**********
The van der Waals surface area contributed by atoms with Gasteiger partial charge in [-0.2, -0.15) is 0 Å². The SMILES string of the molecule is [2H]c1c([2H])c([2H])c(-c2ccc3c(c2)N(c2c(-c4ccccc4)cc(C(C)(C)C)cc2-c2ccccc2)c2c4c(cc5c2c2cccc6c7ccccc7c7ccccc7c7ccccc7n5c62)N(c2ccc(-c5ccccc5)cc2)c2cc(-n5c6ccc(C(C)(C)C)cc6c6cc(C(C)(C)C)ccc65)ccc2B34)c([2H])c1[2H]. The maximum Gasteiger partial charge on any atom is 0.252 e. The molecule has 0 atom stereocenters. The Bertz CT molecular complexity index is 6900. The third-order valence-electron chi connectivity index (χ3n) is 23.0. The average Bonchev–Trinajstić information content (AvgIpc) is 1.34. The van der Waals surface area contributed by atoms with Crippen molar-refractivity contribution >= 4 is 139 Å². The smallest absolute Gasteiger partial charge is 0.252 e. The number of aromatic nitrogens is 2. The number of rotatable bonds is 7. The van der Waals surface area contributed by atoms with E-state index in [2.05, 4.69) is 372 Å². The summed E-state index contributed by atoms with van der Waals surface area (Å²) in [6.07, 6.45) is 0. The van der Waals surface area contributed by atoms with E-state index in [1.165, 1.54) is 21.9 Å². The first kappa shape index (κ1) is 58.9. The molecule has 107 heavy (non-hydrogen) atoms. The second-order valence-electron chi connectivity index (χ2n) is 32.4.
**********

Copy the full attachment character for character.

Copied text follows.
The van der Waals surface area contributed by atoms with Gasteiger partial charge in [-0.2, -0.15) is 0 Å². The SMILES string of the molecule is [2H]c1c([2H])c([2H])c(-c2ccc3c(c2)N(c2c(-c4ccccc4)cc(C(C)(C)C)cc2-c2ccccc2)c2c4c(cc5c2c2cccc6c7ccccc7c7ccccc7c7ccccc7n5c62)N(c2ccc(-c5ccccc5)cc2)c2cc(-n5c6ccc(C(C)(C)C)cc6c6cc(C(C)(C)C)ccc65)ccc2B34)c([2H])c1[2H]. The maximum Gasteiger partial charge on any atom is 0.252 e. The molecule has 0 atom stereocenters. The Bertz CT molecular complexity index is 6900. The third-order valence-electron chi connectivity index (χ3n) is 23.0. The average Bonchev–Trinajstić information content (AvgIpc) is 1.34. The van der Waals surface area contributed by atoms with Crippen molar-refractivity contribution >= 4 is 139 Å². The smallest absolute Gasteiger partial charge is 0.252 e. The number of aromatic nitrogens is 2. The number of rotatable bonds is 7. The van der Waals surface area contributed by atoms with E-state index in [2.05, 4.69) is 372 Å². The summed E-state index contributed by atoms with van der Waals surface area (Å²) in [6.07, 6.45) is 0. The van der Waals surface area contributed by atoms with E-state index in [1.165, 1.54) is 21.9 Å². The first kappa shape index (κ1) is 58.9. The molecule has 107 heavy (non-hydrogen) atoms. The second-order valence-electron chi connectivity index (χ2n) is 32.4.